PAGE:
5. Dynamic Movements
5.1 Resonant Frequency
Piezo actuators are oscillating mechanical systems, characterized by the resonant frequency fres. The resonant frequency is determined by the stiffness and the mass distribution (effective moved mass) within the actuator. Actuators from piezosystem jena reach resonant frequencies of up to 50kHz.
That is why the resonant frequency of a complete system can deviate considerably from the resonant frequency of the single actuator. This is an important fact for example when using the mirror for fast tilting. Actuators using a lever transmission for larger motions, get resonant frequencies typically within the range of 300Hz up to 1.5kHz.
In our product data sheets for some elements not only the resonant frequency is given, but also the effective mass. Knowing the effective mass it is possible to estimate the resonant frequency with an additional mass (using formula 5.1.2.).
You will find more information about the simulation of dynamic properties in chapter 7.
Because of the complexity of this field, such calculations give only approximate values. These values should be experimentally verified by tests.
Example number 18
The resonant frequency of the actuator PA 25/12 is f0res = 12kHz. The effective mass can be estimated by meff = 10g. This actuator has to tilt a mirror with a mass M = 150g. Because of this mass, the resonant frequency changes to f1res = 3kHz.
Moving with the resonant frequency, the amplitude of the actuator is much higher as in the non-resonant case. Actuators with a lever transmission show super-elevations up to 30 times and higher in comparison to the non-resonant case.
When working with frequencies near the resonant frequency, one needs a much lower voltage for the same result. But please be careful! This advantage can damage your actuator if the motion exceeds the motion for maximum voltage in the non-resonant case!
We strongly recommend: Actuators should be used with frequencies of approximately 80% of the resonant frequency. Please consider also the heating of piezoelectrical elements while in dynamic motion.
5.2. Rise Time
Because of their high resonant frequency, piezoactuators are well suited for fast motions. Applications have been in valve technology and for fast shutters. The shortest rise time tmin, which an actuator needs for expansion, is determined by its resonant frequency.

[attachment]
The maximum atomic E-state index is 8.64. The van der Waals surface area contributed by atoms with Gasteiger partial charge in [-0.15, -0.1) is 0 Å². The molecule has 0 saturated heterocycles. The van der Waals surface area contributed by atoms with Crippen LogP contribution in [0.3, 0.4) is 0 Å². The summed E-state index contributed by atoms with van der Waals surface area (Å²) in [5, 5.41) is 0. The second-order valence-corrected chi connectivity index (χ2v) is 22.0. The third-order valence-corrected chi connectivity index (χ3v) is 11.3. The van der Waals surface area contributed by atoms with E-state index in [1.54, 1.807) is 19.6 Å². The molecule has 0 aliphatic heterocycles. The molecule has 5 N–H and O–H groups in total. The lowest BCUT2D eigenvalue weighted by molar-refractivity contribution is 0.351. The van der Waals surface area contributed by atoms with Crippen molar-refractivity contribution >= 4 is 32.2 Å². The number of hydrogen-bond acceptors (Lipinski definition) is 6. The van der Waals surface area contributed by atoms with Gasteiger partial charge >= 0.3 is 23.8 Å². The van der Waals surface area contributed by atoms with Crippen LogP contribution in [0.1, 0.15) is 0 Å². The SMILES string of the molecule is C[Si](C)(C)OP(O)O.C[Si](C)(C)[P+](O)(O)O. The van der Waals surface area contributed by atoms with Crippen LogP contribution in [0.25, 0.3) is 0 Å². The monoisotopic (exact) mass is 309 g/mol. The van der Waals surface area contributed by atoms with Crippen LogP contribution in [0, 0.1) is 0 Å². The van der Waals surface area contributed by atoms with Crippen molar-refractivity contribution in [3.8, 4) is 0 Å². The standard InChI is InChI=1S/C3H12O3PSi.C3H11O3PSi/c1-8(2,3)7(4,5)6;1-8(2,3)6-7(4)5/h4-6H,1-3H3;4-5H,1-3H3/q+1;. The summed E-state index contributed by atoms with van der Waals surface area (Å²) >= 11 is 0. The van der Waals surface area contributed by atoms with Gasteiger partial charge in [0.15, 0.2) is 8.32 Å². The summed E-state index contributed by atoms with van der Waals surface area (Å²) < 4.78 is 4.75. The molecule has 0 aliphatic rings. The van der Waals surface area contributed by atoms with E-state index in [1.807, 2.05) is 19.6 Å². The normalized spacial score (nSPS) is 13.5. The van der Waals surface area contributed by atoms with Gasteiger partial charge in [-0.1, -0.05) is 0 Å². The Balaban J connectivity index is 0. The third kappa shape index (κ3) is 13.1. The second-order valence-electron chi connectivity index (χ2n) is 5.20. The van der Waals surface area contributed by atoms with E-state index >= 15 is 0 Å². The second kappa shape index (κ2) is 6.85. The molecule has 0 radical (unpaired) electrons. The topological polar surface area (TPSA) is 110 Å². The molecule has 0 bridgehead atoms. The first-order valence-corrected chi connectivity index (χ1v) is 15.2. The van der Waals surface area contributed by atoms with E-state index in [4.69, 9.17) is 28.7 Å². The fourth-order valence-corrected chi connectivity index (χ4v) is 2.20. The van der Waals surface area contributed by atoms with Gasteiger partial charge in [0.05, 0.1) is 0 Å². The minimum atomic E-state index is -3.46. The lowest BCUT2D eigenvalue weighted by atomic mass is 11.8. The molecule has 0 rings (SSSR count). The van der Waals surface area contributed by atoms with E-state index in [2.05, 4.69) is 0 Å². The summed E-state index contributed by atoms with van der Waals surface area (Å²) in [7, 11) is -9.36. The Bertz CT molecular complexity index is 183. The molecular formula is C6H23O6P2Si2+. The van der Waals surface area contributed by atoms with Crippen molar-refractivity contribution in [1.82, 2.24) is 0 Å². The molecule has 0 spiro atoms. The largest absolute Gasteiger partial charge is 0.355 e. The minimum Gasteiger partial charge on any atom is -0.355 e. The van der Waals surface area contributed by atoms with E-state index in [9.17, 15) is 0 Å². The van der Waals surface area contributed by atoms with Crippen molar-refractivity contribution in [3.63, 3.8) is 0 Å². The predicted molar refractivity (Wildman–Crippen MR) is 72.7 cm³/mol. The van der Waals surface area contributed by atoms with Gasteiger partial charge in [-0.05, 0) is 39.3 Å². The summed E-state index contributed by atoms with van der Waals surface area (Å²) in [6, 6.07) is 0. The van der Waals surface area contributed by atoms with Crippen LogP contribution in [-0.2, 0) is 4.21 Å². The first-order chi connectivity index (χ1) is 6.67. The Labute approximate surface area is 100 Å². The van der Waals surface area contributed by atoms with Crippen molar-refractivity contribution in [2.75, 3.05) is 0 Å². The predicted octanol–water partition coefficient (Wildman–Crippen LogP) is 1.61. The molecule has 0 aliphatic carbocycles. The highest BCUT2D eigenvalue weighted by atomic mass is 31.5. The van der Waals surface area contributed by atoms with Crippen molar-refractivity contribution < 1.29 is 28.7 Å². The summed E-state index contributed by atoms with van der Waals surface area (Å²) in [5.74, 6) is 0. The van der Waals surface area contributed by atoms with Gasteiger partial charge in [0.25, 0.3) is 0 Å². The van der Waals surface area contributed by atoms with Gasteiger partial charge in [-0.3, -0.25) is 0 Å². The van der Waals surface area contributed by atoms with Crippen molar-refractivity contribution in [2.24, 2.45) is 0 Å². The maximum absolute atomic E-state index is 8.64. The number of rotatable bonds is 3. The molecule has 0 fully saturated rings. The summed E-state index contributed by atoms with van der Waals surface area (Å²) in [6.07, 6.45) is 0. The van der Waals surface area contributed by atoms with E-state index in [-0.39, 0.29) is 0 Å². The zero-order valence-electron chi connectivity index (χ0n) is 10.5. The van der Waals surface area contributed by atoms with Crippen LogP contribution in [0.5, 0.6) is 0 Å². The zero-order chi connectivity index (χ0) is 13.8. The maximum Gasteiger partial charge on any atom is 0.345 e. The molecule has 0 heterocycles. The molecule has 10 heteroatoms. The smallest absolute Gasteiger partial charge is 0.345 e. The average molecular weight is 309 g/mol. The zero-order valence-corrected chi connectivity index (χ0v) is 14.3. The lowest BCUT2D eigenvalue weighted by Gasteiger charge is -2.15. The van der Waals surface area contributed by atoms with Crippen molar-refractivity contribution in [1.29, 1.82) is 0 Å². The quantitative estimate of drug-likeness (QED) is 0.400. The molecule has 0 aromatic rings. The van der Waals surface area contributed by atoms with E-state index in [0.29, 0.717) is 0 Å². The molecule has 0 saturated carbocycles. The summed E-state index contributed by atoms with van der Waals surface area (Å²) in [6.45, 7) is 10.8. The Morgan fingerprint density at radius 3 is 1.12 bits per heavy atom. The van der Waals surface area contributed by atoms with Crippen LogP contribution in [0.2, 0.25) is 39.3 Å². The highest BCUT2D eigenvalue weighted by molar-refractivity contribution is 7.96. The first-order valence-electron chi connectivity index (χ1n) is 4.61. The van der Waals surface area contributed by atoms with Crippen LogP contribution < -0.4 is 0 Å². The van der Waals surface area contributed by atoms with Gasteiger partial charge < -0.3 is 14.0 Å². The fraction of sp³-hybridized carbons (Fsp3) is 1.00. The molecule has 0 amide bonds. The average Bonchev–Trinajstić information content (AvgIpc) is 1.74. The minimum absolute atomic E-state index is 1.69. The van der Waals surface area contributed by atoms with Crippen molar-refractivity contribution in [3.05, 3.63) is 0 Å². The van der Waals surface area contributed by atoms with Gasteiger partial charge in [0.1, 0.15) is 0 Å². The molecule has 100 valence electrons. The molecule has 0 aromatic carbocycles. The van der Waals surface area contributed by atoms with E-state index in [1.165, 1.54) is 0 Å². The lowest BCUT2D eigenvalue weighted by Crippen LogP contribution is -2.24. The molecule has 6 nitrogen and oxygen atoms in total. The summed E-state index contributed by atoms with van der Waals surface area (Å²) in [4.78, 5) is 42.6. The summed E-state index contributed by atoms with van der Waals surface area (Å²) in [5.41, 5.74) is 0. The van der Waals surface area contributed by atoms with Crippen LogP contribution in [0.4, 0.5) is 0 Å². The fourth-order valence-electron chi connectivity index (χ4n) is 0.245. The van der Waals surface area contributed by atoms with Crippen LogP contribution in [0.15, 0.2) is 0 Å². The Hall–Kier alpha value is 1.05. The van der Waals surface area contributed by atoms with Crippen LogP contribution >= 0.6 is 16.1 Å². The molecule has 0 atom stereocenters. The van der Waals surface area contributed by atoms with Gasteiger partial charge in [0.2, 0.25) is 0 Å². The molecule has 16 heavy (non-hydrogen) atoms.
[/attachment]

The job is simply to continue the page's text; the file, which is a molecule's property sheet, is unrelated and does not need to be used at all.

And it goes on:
When an actuator is given a short electrical pulse, the actuator expands within its rise time tmin. Simultaneously, the actuator´s resonant frequency will be excited. So it begins to oscillate with a damped oscillation relative to its position. A shorter electrical pulse can result in a higher super-elevation but not in shorter rise times!
The figure shows a typical answer to a short electrical excitation of a piezoactuator PAHL 40/20 from piezosystem jena. Although the excitation pulse has a duration of approximately 8µs the rise time of the actuator is only 20µs. This value agrees with the resonant frequency of 16kHz.
5.3 Dynamic Forces
While working in the dynamical regime, compressive stress and tensile forces act on piezoelectrical actuators. The compressive strength of piezoactuators is very high, but they are very sensitive to tensile strength. But both forces Fdyn occur in the same order while moving dynamically (formula given for sinusoidal oscillation).
Δl/2 – magnitude of the oscillation (Δl full motion of the actuator).
meff – effective mass
φ – angle of the phases of the oscillation.
Example number 19
An actuator with a motion of 20µm and an operating frequency of 10kHz has an acceleration of 39500m/s2. This value exceeds the acceleration of the earth by 4000 times.
Please consider dynamical forces while in dynamical motion. They also appear without external loads.
That is why it is necessary to use pre-loaded actuators for dynamic applications. PA or PAHL signify pre-loaded actuators from piezosystem jena.
Actuators without pre-load can only be used for small motions in special cases!
Please note: When working under dynamical conditions, the current, which will be needed for the motion, can reach large and critical values. For calculation of the required current, see also section 10, especially section 10.2. and 10.3.